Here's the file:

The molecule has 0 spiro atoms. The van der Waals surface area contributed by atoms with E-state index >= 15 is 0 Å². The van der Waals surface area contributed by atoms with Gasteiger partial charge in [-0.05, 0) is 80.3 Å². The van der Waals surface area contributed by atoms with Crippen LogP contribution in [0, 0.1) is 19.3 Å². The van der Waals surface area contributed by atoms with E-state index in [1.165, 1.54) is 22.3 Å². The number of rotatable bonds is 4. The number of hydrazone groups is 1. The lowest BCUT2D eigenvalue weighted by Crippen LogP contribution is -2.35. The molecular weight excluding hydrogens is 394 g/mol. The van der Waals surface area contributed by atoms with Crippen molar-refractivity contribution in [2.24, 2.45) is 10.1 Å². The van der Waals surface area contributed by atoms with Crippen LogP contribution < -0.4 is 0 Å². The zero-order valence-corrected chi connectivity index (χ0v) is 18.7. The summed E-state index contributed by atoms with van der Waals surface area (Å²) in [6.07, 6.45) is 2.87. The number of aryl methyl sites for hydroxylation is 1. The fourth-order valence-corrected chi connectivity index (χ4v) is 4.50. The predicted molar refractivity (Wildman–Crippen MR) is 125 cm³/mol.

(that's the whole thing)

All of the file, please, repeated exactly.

The molecule has 0 spiro atoms. The van der Waals surface area contributed by atoms with E-state index >= 15 is 0 Å². The van der Waals surface area contributed by atoms with Gasteiger partial charge in [-0.05, 0) is 80.3 Å². The van der Waals surface area contributed by atoms with Crippen LogP contribution in [0, 0.1) is 19.3 Å². The van der Waals surface area contributed by atoms with E-state index in [1.165, 1.54) is 22.3 Å². The number of rotatable bonds is 4. The number of hydrazone groups is 1. The lowest BCUT2D eigenvalue weighted by Crippen LogP contribution is -2.35. The molecular weight excluding hydrogens is 394 g/mol. The van der Waals surface area contributed by atoms with Crippen molar-refractivity contribution in [2.24, 2.45) is 10.1 Å². The van der Waals surface area contributed by atoms with Crippen LogP contribution < -0.4 is 0 Å². The zero-order valence-corrected chi connectivity index (χ0v) is 18.7. The summed E-state index contributed by atoms with van der Waals surface area (Å²) in [6.07, 6.45) is 2.87. The number of aryl methyl sites for hydroxylation is 1. The fourth-order valence-corrected chi connectivity index (χ4v) is 4.50. The predicted molar refractivity (Wildman–Crippen MR) is 125 cm³/mol.